Chile has recently taken steps to update their cannabis laws and fight for reform. Here are 7 facts about these changes.
Central America has (until recently) been very conservative in terms of drug use with mandatory minimum sentencing and complicated wording of laws. Cannabis specifically has been coming up in various discussions within multiple countries in South America including Uruguay and Chile. Recently, Uruguay legalized marijuana with a vote of 16 to 13. This law will create a marijuana governing body called the Institute of Regulation and Control of Marijuana, which will control the import of seeds, production, storage and sale of marijuana. Anyone over the age of 18 can purchase up to 40 grams of cannabis for medicinal or recreational purposes and is also allowed to grow up to six plants. Chile, on the west coast of South America, has recently taken steps to update their cannabis laws. Here are 7 facts about these changes.
Currently, Chile allows the use and cultivation of marijuana for personal use. However, the wording of the law did not specify how much cannabis someone could have at one time without it being considered trafficking. That choice was usually left up to judges.
Due to a large amount of people serving prison sentences for cannabis use, the government has taken steps to decide if cannabis deserves to be in the same category as heroin and cocaine in terms of danger. Thereby taking the time people spend in jail for smoking into consideration.
Chile has taken steps towards decriminalizing cannabis for personal use. The potential law will allow Chileans to possess up to ten grams of cannabis and allow for the growing of six plants. Cannabis could be used for medicinal, recreational or spiritual use.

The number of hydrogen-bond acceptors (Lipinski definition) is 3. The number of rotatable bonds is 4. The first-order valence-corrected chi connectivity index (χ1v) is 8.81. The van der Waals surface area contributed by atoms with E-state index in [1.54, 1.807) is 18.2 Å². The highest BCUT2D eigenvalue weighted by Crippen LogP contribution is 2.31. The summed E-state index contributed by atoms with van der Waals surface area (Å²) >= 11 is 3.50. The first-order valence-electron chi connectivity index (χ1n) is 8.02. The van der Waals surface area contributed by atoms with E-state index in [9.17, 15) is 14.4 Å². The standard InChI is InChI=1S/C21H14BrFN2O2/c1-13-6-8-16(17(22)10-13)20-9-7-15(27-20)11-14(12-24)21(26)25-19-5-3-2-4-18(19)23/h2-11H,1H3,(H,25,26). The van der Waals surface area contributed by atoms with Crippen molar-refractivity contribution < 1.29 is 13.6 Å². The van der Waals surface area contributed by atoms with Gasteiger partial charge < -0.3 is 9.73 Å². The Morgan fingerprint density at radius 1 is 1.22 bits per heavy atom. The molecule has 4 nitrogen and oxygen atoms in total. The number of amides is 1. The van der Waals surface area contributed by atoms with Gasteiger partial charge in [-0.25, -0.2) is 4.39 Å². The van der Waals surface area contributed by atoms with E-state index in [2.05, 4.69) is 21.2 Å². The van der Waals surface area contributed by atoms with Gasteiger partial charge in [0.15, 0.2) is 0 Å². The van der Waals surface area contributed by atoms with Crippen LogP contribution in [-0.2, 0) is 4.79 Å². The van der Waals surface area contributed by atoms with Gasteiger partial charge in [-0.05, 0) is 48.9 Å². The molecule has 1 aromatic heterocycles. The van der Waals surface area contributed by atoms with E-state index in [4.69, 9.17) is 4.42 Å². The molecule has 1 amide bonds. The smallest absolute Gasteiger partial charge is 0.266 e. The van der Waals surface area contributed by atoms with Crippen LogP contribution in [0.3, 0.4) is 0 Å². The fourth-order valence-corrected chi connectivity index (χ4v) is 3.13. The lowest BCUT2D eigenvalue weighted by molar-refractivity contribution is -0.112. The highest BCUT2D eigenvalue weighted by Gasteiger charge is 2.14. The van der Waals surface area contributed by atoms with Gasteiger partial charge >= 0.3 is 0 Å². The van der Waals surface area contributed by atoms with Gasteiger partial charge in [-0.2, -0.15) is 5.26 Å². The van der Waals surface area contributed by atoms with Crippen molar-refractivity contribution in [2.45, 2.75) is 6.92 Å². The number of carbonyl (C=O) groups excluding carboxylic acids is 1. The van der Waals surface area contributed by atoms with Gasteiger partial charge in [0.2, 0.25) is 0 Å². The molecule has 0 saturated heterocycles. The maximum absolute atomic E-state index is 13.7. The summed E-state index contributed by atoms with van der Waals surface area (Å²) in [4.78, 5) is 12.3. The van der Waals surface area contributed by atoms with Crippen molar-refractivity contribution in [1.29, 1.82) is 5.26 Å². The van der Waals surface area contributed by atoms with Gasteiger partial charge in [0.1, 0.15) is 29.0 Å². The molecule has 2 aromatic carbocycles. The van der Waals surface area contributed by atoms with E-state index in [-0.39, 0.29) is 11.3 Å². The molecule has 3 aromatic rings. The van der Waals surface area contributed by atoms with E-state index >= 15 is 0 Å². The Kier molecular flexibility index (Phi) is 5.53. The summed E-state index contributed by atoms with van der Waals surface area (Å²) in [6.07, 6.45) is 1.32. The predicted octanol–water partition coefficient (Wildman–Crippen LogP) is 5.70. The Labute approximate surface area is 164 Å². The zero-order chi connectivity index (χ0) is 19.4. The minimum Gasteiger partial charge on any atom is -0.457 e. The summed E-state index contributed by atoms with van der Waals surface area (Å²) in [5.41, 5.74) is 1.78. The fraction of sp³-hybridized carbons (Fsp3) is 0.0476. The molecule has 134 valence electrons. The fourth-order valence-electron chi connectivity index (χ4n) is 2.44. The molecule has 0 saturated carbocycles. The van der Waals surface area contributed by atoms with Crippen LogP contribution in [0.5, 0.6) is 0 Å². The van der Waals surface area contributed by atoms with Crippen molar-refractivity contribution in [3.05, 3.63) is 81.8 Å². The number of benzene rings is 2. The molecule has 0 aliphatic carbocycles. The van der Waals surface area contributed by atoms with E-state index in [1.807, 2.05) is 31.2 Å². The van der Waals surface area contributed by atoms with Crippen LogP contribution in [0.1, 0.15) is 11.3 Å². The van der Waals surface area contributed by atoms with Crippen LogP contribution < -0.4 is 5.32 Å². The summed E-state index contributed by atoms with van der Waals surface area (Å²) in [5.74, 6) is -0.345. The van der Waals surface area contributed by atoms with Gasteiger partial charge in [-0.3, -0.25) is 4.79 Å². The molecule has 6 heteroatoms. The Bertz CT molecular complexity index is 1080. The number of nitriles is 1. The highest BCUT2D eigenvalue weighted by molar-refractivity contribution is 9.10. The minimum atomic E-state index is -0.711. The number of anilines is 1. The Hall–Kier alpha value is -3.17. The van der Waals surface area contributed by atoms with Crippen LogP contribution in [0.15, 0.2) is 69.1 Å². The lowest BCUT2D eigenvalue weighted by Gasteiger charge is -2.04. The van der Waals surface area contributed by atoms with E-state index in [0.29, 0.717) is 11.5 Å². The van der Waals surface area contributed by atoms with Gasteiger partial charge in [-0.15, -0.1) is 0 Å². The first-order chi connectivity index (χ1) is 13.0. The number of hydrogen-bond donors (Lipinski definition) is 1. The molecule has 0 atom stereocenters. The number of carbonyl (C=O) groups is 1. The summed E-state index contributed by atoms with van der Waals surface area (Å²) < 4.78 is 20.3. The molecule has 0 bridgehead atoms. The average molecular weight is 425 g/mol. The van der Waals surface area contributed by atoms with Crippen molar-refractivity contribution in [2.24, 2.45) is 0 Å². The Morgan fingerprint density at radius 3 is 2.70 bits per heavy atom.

Cannabis reform is being proposed by Senator Isabelle Allende Bussi, President of the Chilean Senate along with Senators Fulvio Rossi, Alfonso de Unrest, Carlos Montes and Juan Pablo Letelier.
Despite the overwhelming vote for cannabis reform in Chile, those against it are speaking out. The opposition is concerned that legalizing cannabis will lead to higher cannabis use, especially among the young. Sergio Espejo, a deputy for the Christian Democratic Party stated, “It hides the country’s public health tragedy with the increase in the consumption of marijuana among young students.”
Support for legalization is growing among Chileans. Surveys indicate that cannabis use is higher in Chile than anywhere else in South America.
This bill may be a step in the right direction, but it is still far from a law. Until then, Chileans caught growing cannabis will be sent to jail for a maximum of 15 years.
Cannabis reform is happening all around the world and while places like the United States are moving quickly in terms of reform, we should applaud other countries who are looking to end prohibition and the consequences that come with it. It is unclear if this proposal will end up as law, but at least Chilean leadership is debating it.
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